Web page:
"The List" is the list of all the different extra activities that you can try out for. I had been planning on soccer, since I've played that since I was six.

"What are you going to choose?" I asked Jessa.

"I thought that we could both choose baseball this year, Arianna." She suggested.

"Baseball?" I asked her, stunned, "I've never played baseball, Jessa. I don't know anything about baseball!"

"There's nothing to it," She made it sound so simple; "I'll get my brothers to help me teach you."

"I don't know…" I was still unsure.

"Your dad used to play baseball didn't he?" She asked me.


"Good," She said, cleaning up her lunch, "I bet he can help you out, too. Come on; let's go see when the try-outs are."

She led me over to the list and we, among other kids, read the dates and times.

"Try-outs are Friday at 4:15 PM." She read out loud, "Good, that'll give us all week to practice."

"I still don't know, Jessa. I'll have to think about it." I told her.

"You do that," She approved, "Hey, do you think your dad would mind if I came by after school? We could do our homework together."

"No, he won't mind," I informed her, "You can get off the bus at my place."

"Come on, Hobson," The bus driver pulled to a stop, "This is your stop."

I stood up and Jessa follow me off the bus. I was glad to get off it. It made me a little nervous with Mr. Fente driving the bus. After all, he nearly crashed earlier that morning.

Jessa trailed behind me, as I opened the heavy McGinty's door and walked inside. I saw Marissa sitting at the bar and I walked over to her.

"Hi, Marissa," We greeted her.

"Hey, Arianna, Jessa," She smiled, "How was the first day of junior high?"

"Pretty good," I replied, "Uh, Marissa, do you know where daddy is?"

"I do believe he's in the office, finally signing some papers I've been harassing him about all week." Marissa informed me.

"Thanks, Marissa," I thanked her, "I'll see you later, okay?"

Jessa and I walked into the office, and like Marissa had said, my father was hard at work, signing papers.

"Hi, daddy," I said.

"Arianna," He stood up and gave me a hug, "How was it?"

"Not bad," I replied, "Daddy, do you mind if Jessa and I do our homework together?"

"Not at all," He said, heading towards the door, "Just make sure you're doing your homework. I don't want to find you two in here playing and talking."

"Yes, sir," I replied, solemnly, "No playing."

"Yes, sir, Mr. Hobson," Jessa saluted, "We won't let you down, sir."

"Alright, then, I'll see you two later." He left the office, closing the door behind him.

I sat down at daddy's desk and Jessa took Marissa's. I pulled out my least favorite kind of homework; math. Jessa pulled out her favorite; history.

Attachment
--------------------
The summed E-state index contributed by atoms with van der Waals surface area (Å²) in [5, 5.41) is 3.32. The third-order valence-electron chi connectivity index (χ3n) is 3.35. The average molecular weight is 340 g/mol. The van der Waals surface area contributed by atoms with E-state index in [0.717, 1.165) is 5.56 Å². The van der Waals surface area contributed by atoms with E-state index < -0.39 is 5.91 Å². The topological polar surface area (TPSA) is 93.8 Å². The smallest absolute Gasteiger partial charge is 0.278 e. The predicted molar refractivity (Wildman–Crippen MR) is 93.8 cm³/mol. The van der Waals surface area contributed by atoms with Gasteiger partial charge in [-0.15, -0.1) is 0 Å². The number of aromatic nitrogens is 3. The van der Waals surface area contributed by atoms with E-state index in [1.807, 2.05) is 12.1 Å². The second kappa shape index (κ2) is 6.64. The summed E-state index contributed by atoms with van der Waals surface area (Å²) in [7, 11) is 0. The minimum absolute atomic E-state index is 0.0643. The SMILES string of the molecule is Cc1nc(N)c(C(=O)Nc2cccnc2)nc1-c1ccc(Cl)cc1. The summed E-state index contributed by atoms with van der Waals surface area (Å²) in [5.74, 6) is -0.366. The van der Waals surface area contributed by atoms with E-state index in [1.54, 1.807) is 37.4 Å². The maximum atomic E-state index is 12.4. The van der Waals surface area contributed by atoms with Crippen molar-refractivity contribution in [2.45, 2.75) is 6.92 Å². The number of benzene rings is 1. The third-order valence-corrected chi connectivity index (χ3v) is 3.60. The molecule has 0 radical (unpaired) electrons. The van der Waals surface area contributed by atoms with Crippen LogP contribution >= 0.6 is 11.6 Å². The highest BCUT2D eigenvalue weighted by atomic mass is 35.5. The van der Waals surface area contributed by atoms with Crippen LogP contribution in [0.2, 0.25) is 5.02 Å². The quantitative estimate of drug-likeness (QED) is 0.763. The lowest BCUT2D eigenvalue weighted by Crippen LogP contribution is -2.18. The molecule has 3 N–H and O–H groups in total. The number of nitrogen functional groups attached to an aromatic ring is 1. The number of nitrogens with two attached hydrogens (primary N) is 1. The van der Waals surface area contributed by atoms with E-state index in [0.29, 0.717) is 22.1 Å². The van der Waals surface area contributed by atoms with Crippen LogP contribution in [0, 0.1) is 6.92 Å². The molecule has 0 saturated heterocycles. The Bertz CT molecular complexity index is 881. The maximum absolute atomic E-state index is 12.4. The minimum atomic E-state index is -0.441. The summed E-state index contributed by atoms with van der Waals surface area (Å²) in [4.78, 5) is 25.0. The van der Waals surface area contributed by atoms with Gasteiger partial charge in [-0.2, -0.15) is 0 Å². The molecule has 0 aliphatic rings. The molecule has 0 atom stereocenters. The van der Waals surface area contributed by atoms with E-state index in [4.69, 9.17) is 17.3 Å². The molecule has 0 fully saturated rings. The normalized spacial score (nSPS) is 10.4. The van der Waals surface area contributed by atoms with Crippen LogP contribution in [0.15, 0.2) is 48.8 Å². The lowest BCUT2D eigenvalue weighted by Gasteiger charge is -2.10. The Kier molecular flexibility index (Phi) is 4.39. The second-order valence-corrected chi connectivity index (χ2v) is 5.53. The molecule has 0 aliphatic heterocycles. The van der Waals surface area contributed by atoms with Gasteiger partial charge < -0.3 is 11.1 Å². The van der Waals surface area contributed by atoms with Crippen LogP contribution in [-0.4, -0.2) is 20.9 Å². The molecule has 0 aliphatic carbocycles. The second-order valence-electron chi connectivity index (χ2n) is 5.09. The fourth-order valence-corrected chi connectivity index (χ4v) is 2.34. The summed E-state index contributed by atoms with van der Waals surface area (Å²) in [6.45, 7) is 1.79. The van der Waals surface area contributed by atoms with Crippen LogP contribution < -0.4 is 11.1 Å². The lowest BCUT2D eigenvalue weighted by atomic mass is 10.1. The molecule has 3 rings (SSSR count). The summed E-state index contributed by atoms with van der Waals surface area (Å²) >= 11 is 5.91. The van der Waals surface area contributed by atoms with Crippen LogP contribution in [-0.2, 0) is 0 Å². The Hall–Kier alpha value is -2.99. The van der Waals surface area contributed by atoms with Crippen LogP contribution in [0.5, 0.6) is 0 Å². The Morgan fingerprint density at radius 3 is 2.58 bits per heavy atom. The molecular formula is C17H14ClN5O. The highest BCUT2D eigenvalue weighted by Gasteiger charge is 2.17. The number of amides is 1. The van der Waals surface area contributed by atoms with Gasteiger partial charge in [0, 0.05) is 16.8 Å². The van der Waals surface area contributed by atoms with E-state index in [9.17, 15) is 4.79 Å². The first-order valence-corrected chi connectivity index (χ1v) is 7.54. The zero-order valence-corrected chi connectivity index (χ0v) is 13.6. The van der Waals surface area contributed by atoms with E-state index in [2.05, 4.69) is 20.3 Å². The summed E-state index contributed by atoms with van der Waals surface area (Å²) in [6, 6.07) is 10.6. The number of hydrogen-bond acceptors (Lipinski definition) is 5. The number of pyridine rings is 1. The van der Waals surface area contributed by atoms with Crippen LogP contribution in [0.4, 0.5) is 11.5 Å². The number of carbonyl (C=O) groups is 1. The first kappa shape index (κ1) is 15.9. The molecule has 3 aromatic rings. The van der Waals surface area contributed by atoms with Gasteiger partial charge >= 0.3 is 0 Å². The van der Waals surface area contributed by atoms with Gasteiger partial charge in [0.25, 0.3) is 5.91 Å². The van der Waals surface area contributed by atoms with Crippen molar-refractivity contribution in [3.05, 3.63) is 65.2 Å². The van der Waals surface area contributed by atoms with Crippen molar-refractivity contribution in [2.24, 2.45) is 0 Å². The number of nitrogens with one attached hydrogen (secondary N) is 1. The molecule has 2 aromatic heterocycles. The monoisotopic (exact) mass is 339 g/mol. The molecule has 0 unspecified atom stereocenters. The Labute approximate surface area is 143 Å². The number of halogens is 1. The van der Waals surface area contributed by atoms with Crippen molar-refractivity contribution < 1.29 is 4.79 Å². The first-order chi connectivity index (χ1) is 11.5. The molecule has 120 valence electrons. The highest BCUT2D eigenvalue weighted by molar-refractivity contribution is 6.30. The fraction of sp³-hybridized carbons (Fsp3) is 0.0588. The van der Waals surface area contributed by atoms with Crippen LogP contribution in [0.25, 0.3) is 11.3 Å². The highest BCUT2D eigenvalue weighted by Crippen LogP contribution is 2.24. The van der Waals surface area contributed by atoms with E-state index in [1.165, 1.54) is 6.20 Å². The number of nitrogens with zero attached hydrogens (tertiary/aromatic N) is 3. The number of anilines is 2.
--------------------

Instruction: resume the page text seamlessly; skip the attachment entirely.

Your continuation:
"Why don't you do your favorite subject first, Arianna?" She asked me, "You know, for as long as I've known you, you always do your favorite subjects last. Why?"

"Because," I told her, "Because if I do my least favorite first, like math, then I get it out of the way sooner."

"There are some things I will never understand about you, Arianna Hobson," Jessa shook her head in amazement, "For instance; you gave Butch Sterling a nickel he needed for lunch last year, you like salsa on your scrambled eggs, and you trade a Ham & Cheese sandwich for a PBB – I know you don't like banana on your sandwiches all that much."

I grinned, "You don't like salsa on your eggs?"


"What's wrong with giving somebody a nickel for lunch? You still remember that?" I asked, sharpening my pencil. I had forgotten about the entire thing.

"Nothing's wrong with it," She assured me, "But you gave it to Butch Sterling and he didn't even ask for it. He was the school bully!"

"I couldn't let him go without lunch, could I?" I reasoned.

"Like I said before," She shook her head again in disbelief, "There are some things that I will never understand about you."

I groaned and started to tackle my math homework. I hate math. I always have. Jessa hates it, too and it always comes last on her homework list.

We had been working silently for about fifteen minutes when Jessa brought up another subject. "I love baseball." She said plainly.

"What?" I asked her looking up from my papers.

"Baseball;" She stated, twirling her pencil around her finger, "I like it."

"Good for you," I clapped sarcastically, "What are you trying to get at?"

"Will you please play baseball this year, Arianna? Please?" She begged me.

"I said I would think about it." I reminded her.

"That's not good enough," She pouted, "I want you to say, 'yes'."

Suddenly, daddy poked head in the room. "Hey, I said no talking." He reminded us.

"Sorry." I apologized.

"Mr. Hobson?" Jessa asked.

"Do you need something, Jessa?" He asked my friend, kindly, stepping into the room.

"Um, sort of," She said, "Mr. Hobson, can you convince Arianna to play baseball this year?" She asked slyly.

"I don't know…" He replied, his mud-green eyes twinkling with mischief, "Arianna's hard headed and stubborn. It might take quite a bit of convincing."

I groaned. Now, they were both against me.